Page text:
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Old 10-06-2019, 09:50 AM   #1
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Plastic ceiling?

I'm thinking about putting rivnuts into some of the existing rivet holes in my hat channels (either 8-32 or 1/4-20, maybe every 8" or so) and then mounting 0.06" sheets of HDPE plastic (https://www.eplastics.com/HDPENAT0-060SR48X96) as the new ceiling using nylon bolts (https://www.mcmaster.com/plastic-bolts) to maintain the thermal break. Aesthetics notwithstanding, would this last very long? Would gluing the panels as well be necessary or even help? The warning that these nylon bolts absorb water and expand seems to be a concern. Those PEEK screws seem like they might work better, but at $5.50 a pop it's not going to happen.
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Old 10-06-2019, 10:38 AM   #2
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I wanted to use perforated vinyl soffit for my ceiling, but couldn't find any without the molded-in ridges. Sagging between the 28"-32" span of ribs was a slight issue as well.....but solved by running a screw into the insulation. Definitely test it out.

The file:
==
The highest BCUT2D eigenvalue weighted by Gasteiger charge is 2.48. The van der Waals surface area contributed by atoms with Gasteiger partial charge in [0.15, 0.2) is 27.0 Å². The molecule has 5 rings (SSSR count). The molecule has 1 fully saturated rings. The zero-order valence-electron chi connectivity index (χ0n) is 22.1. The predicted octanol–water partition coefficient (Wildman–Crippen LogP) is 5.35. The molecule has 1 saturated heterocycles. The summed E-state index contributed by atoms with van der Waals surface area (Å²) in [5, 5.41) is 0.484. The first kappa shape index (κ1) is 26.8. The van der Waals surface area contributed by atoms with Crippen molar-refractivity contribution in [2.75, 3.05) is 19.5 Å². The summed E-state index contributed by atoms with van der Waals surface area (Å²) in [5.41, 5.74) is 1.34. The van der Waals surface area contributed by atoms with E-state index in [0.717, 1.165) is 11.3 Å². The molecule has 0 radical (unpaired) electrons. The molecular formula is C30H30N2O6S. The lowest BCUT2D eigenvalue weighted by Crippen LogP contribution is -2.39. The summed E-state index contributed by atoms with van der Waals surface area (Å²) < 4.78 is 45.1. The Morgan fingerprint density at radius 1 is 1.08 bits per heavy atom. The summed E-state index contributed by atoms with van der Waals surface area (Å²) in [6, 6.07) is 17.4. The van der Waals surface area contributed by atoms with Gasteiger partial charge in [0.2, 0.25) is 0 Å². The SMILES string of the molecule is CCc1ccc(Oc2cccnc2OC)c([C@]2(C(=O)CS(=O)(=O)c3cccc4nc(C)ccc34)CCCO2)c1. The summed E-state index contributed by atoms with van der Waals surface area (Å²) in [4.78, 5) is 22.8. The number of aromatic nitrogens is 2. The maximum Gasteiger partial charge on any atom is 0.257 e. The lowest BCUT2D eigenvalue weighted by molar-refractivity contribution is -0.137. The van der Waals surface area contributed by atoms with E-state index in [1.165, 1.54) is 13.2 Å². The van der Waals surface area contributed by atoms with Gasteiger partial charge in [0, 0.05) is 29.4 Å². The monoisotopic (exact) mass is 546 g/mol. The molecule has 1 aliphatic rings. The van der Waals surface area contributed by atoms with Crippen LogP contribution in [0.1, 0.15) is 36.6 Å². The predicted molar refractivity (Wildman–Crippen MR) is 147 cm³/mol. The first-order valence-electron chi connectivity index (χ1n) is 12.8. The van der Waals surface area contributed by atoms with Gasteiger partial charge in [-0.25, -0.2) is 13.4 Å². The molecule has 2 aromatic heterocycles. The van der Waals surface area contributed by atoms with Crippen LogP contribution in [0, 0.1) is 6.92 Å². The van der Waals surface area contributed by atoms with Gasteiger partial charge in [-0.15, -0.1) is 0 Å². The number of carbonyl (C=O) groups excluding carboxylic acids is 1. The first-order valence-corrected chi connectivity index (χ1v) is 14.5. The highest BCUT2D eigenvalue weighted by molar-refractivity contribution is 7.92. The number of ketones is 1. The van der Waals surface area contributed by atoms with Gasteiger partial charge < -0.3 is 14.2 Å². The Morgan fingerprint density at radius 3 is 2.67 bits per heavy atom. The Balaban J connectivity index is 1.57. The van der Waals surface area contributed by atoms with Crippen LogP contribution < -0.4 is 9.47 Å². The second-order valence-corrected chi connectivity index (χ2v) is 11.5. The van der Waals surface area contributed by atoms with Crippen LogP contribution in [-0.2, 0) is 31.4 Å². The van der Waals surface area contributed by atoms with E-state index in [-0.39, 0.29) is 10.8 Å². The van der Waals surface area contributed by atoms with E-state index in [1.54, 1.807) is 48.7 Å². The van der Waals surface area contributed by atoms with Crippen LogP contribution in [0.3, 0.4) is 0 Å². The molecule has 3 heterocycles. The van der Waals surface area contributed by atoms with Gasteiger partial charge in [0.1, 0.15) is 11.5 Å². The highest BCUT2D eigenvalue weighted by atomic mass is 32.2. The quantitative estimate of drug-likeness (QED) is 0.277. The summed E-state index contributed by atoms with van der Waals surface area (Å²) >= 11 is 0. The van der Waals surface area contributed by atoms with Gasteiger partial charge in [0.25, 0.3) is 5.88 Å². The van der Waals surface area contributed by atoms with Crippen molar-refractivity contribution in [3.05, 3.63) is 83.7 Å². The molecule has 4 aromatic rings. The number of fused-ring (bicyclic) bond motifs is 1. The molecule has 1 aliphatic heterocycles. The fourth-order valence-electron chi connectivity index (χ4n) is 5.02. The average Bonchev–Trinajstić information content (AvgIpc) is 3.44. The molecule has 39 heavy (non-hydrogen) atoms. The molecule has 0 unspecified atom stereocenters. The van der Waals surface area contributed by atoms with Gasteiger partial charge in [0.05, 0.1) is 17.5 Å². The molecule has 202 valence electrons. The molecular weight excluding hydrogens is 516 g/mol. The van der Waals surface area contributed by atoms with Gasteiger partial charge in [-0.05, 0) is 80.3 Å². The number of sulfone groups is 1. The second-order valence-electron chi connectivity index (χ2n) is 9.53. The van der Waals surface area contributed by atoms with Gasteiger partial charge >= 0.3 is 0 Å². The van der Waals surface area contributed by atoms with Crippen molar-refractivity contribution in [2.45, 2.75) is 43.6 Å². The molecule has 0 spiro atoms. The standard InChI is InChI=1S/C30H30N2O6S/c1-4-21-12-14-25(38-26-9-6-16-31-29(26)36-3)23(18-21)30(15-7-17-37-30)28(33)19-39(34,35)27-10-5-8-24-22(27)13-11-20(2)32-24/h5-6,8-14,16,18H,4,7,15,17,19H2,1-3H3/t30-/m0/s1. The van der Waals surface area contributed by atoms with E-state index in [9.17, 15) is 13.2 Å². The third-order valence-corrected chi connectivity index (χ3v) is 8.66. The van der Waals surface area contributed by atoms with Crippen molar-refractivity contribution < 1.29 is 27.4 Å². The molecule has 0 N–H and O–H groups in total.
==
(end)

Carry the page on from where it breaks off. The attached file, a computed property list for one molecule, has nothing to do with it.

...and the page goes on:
As far as plastic bolts absorbing water, I personally don't think interior condensation wold be enough to affect them.
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Old 10-06-2019, 01:39 PM   #3
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I think testing this is a good idea. I'm going to try putting a small-ish piece of HDPE up on my ceiling with rivnuts this way and see how it holds up. It looks like that plastic bolt place I linked has glass-filled nylon screws that are twice as strong as regular nylon and only cost $1 or so each. I would only do this over the center 4' of the ceiling so there wouldn't be much curvature to deal with. I'm thinking I would initially put it up with steel bolts and let it rest for some time before replacing the steel bolts with the nylon bolts one by one.
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Old 10-06-2019, 11:15 PM   #4